Bataille, Hyde, and Burning Man: Some Thoughts on Gift Economies

From the point of view of expenditure, artistic productions must be divided into two main categories, the first constituted by architectural construction, music and dance.  This category is comprised of real expenditures.  Nevertheless, sculpture and painting, not to mention the use of sites for ceremonies and spectacles, introduces even into architecture the principle of the second category, that of symbolic expenditure.  For their part, music and dance can easily be charged with external significations.

In their major form, literature and theatre, which constitute the second category, provoke dread and horror through symbolic representations of tragic loss (degradation or death); in their minor form, they provoke laughter through representations which, though analogously structured, exclude certain seductive elements.

Georges Bataille, The Notion of Expenditure

I arrived at Georges Bataille’s “Notion of Expenditure” circuitously: feeling deflated about missing out on Burning Man this week has made especially tuned in to ideas that jibe with the ten principles.

Primed for Burning ideals, I picked up Make Art Make Money, a Kindle serial which Elizabeth Hyde Stevens begins with a discussion of Lewis Hyde’s The Gift. In The Gift, Hyde discusses the challenges of subsisting by creating art in an economy that primarily understands commodities.  This is because the rules of “gift economies” are in opposition to the rules of “market economies.”  In summarizing Hyde, Stevens argues:

In essence, capitalism does not reward art that is a gift. In spite of this economic reality, as a society, we value the art of the genius, and we naturally reject the sham-art of the entrepreneur, that is, commodity-art…  Yet, on these [commodity art] objects, our cultural critics usually reach a unanimous judgement.  They are designed to take, not to give.  These objects are not art because they lack generosity, and given enough time, history inevitable proves it.  We intuitively reject art when the cost to make it is less than the cost to buy it.
Elizabeth Hyde Stevens, Make Art Make Money

For anyone who has been to Burning Man, this axiom feels reflexively true. “Gifting” is one of the ten principles of Burning Man, and the participants, (in theory), strive to create a space that is radically decommodified. This is reflected in not one, but two of the ten principles: gifting, and decommodification, described this way:

Burning Man 2013: Cargo Cult

In order to preserve the spirit of gifting, our community seeks to create social environments that are unmediated by commercial sponsorships, transactions, or advertising.  We stand ready to protect our culture from such exploitation.  We resist the substitution of consumption for participatory experience.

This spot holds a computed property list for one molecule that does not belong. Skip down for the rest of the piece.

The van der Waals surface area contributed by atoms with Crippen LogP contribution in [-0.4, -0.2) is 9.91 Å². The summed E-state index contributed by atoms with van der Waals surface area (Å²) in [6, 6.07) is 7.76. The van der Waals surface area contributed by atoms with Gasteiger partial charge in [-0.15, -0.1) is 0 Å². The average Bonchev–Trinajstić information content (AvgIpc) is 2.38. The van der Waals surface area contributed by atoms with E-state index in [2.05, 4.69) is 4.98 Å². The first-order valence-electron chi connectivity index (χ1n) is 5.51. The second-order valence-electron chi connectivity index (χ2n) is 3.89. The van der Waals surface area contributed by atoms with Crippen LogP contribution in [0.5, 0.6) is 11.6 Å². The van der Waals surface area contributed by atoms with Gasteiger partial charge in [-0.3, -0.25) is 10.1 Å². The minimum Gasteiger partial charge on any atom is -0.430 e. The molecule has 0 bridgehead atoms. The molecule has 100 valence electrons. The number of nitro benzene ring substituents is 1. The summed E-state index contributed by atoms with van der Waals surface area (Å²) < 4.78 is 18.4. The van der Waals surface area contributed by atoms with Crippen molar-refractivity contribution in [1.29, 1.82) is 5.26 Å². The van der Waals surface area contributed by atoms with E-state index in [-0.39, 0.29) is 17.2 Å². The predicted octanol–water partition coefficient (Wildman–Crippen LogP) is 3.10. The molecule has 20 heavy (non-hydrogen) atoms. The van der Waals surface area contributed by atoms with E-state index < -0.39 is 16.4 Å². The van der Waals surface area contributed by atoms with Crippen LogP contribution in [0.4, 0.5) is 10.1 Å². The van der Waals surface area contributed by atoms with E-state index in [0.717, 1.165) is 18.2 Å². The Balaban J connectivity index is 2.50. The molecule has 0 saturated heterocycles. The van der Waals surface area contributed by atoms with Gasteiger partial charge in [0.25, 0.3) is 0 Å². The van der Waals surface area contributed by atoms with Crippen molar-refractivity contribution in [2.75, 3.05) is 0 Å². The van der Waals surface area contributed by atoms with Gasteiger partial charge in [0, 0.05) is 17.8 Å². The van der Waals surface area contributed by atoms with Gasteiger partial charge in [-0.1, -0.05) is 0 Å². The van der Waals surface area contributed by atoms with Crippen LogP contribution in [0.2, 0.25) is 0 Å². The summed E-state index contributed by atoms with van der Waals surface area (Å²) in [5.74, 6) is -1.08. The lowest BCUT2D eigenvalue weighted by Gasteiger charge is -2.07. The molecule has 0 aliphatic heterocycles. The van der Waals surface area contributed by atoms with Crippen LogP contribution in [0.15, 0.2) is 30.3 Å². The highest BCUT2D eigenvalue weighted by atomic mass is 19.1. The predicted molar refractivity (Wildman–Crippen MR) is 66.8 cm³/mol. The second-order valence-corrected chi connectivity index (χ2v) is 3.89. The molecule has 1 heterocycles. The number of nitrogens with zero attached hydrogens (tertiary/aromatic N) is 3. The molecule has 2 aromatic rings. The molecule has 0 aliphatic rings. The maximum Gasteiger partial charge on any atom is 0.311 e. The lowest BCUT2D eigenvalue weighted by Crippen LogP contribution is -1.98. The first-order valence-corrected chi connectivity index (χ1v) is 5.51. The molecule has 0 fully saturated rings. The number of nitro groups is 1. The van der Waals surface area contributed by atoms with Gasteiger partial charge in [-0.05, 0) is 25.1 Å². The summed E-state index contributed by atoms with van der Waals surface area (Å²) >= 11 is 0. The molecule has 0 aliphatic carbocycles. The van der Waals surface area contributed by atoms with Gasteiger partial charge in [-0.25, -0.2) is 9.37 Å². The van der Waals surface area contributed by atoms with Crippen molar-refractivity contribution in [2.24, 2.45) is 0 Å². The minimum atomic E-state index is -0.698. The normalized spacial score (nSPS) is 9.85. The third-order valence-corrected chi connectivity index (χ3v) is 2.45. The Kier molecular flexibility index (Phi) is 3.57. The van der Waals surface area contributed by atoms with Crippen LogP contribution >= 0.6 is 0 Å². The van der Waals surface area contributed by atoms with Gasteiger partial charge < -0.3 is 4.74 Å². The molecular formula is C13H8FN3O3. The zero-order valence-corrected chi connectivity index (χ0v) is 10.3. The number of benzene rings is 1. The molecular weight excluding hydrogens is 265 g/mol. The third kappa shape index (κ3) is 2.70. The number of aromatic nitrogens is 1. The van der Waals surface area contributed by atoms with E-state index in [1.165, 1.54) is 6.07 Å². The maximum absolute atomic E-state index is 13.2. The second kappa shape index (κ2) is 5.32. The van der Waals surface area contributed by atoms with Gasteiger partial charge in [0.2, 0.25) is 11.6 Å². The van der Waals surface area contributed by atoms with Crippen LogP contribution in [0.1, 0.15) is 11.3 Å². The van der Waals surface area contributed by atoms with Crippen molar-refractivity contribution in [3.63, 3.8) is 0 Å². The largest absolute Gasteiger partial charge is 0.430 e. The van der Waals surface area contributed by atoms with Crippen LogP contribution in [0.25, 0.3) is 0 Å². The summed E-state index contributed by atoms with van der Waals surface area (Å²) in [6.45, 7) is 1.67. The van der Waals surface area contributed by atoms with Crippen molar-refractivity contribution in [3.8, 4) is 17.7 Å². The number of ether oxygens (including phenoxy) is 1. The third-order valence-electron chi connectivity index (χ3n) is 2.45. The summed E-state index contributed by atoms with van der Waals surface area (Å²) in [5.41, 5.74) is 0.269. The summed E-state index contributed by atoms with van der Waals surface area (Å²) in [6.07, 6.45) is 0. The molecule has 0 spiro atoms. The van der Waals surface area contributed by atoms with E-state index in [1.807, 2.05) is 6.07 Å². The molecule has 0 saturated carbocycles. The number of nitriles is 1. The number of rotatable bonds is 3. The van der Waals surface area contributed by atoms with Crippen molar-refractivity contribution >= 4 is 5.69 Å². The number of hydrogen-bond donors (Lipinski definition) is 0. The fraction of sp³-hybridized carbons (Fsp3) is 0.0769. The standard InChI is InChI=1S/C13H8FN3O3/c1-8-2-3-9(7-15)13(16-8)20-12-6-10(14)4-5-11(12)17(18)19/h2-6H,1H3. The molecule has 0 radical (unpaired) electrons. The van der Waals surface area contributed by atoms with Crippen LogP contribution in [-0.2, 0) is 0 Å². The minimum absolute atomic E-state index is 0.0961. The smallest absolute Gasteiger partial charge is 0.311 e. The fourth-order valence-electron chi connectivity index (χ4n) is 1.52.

The Ten Principles, Burning Man

I was sharing all of this with my sweetheart (he puts up with a lot) when he said it sounded familiar, took to Google, and came back with Marcel Mauss’ The Gift.  I had never heard of Mauss, but The Gift seems to be a foundational text for philosophical discussions of gift economies.  (…and my stack of books to read gets taller.)

One of the thinkers Mauss strongly influenced was Georges Bataille, a mid-century French intellectual who proposed the idea of The Accursed Share.  Bataille thought classical economists had made a fundamentally incorrect assumption: scarcity.  In Bataille’s view, it was not scarcity that drove economies, but rather, excess.  A society can be understood most clearly, in Bataille’s reckoning, by the ways it directs its excess.

So, we come at last to the Bataille quote, which is from the essay “The Notion of Expenditure” from The Accursed Share.  (Said sweetheart sent me the link to the essay with his highest praise.  What can I say?  Sometimes he sends Twizzlers, sometimes he sends obscure 60-year-old economic treatises.  I like them both.)

Bataille claims, on the subject of art, there are two kinds of expenditure: real and symbolic.  “Real” expenditures include architecture, music, and dance.  I take him to mean that these are the arts which require capital-intensive expenditures.  (Why, in his view, music or dance is more capital-intensive than theater, I could not say.)  The “symbolic” expenditures are literature and theater.  I take this to mean that they create the illusion of extravagant expenditure (the illusion of stories with great stakes) without the need to actually expend the capital or suffer the real losses that Bataille views as so intrinsic to economies.

(Finally, he discusses poetry, which he feels is “synonymous with expenditure,” and which signifies “creation by means of loss.”  Which, I think, means no one has ever really had much use for a poet, but feel free to insert your own joke about poets here.)

I’m not sure whether I agree with Bataille.  Speaking generally, his analysis is a little too psychoanalytic for my taste.  But I think there is a reading where his view of theater as “symbolic expenditure” is an interesting counterpoint to the Taylor Mac quote I’ve been mulling over.  If the whole point of theater is to seem to expend resources in a conspicuous way, what does it mean to clear away the theatrical?  Does it naturally follow that, as Mac claims, such “clearing away” is as much of a glorious lie as the theatrical?

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